An extremely rare document. In today’s column, in fact, we talk about the so-called Tontine, that was a financial transaction through which, in the seventeenth and eighteenth century, some European countries borrowed money in the form of not refundable equity shares, constituting annuities in favor of the subscribers. On the death of all the members the entire capital passed to the State. The creator, although some argue that this kind of investment was already in use in Italy before, was the Neapolitan banker Lorenzo de Tonti (1602-1684) who proposed it in France to Cardinal Mazarin, with the aim of facilitating the taking of loans by the State.
The proposal, however, was rejected by the French Parliament, but was later implemented in 1689, enjoying an insignificant welcome by French savers. The tontine we talk about today dates back to 1797 and was issued by the city of Turin. 1797 is the year that marked the defeat of the first anti-French coalition. The alliance was formed in 1792 and continued until 1797, among most of the European monarchies of the Ancien Régime against the revolutionary France is called the First coalition. Threatened by the internal counter-revolution and the hostility of the European monarchies, the revolutionary France reacted with a progressive radicalization of its positions and the decision, in 1792, to start a war against the king of Hungary and Bohemia, and not against the Holy Roman Empire (a subterfuge to avoid the involvement of the German states adhering to it). With the outbreak of war the gradual formation of the coalition of the European monarchies against France began. The continental powers, in particular Prussia, Austria, Spain and the Kingdom of Sardinia, launched a series of attacks from Belgium, Rhine, the Pyrenees and the Alps, while the United Kingdom, in addition to participating with the special expeditionary forces in land operations, agreeing to financially supporting the coalition and the revolts of the French provinces. The war had ups and downs and it was only with the Italian campaign of Napoleon, started on March 1796, that it turned in favor of France. The transalpine thus imposed the peace to the Kingdom of Sardinia and forced the Empire of Austria to sign the preliminaries of Leoben first, and then the Treaty of Campoformio on October 1797, enshrining in fact the defeat of the First Coalition. The Treaty marked the end of the Republic of Venice. The Venetian state was in fact transferred, with Istria and Dalmatia, to the Archduchy of Austria, which, in turn, recognized the Cisalpine Republic. France also received all the Ionian Islands including Corfu, Zante and Kefalonia.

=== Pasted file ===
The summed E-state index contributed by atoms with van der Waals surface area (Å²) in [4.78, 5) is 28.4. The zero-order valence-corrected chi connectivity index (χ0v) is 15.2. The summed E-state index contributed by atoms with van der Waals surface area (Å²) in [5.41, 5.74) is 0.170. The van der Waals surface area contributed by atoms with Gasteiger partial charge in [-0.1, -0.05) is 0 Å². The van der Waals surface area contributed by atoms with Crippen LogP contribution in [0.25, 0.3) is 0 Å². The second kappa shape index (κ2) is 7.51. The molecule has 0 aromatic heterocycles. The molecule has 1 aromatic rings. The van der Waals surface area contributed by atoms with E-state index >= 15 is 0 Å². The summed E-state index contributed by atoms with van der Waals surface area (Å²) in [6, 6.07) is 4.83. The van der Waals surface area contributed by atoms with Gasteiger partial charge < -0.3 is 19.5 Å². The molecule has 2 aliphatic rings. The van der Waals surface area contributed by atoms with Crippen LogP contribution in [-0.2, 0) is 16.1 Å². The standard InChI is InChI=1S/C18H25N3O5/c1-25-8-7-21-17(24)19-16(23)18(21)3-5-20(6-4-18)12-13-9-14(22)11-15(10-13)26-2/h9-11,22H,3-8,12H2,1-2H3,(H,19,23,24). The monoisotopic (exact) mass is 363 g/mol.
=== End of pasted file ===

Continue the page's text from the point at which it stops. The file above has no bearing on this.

The Treaty also established the new general organization of the Holy Roman Empire, in particularly what concerned the German states on the left bank of the Rhine, which would have passed under the French rule. During the campaign of Italy, Napoleon demonstrated for the first time his great ability as a strategist and commander reaching, despite the limitation of his means, a series of brilliant victories that allowed him to establish French rule over most of Northern and central Italy. The market price of the tontine in question is around 5 thousand euro but, being an extremely rare share, it may represents an interesting purchase to insert in your own collection for future revaluations.